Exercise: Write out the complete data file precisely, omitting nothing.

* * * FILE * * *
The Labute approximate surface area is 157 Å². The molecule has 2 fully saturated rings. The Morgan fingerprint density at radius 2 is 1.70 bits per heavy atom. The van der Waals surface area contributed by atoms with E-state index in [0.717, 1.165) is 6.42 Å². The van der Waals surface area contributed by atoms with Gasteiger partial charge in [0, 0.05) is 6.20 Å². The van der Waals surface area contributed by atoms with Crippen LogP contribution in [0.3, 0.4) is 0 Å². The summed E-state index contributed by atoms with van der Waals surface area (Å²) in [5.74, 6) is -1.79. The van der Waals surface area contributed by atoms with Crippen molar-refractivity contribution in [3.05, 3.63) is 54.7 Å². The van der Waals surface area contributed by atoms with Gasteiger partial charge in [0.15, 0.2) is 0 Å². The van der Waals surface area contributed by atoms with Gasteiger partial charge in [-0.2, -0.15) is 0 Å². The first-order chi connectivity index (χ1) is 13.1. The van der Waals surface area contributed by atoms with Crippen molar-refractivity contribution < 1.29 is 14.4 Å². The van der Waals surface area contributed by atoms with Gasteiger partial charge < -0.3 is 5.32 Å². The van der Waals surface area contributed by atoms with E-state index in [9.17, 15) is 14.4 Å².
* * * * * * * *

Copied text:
The Labute approximate surface area is 157 Å². The molecule has 2 fully saturated rings. The Morgan fingerprint density at radius 2 is 1.70 bits per heavy atom. The van der Waals surface area contributed by atoms with E-state index in [0.717, 1.165) is 6.42 Å². The van der Waals surface area contributed by atoms with Gasteiger partial charge in [0, 0.05) is 6.20 Å². The van der Waals surface area contributed by atoms with Crippen LogP contribution in [0.3, 0.4) is 0 Å². The summed E-state index contributed by atoms with van der Waals surface area (Å²) in [5.74, 6) is -1.79. The van der Waals surface area contributed by atoms with Crippen molar-refractivity contribution in [3.05, 3.63) is 54.7 Å². The van der Waals surface area contributed by atoms with Gasteiger partial charge in [0.15, 0.2) is 0 Å². The van der Waals surface area contributed by atoms with Gasteiger partial charge in [-0.2, -0.15) is 0 Å². The first-order chi connectivity index (χ1) is 13.1. The van der Waals surface area contributed by atoms with Crippen molar-refractivity contribution < 1.29 is 14.4 Å². The van der Waals surface area contributed by atoms with Gasteiger partial charge < -0.3 is 5.32 Å². The van der Waals surface area contributed by atoms with E-state index in [9.17, 15) is 14.4 Å².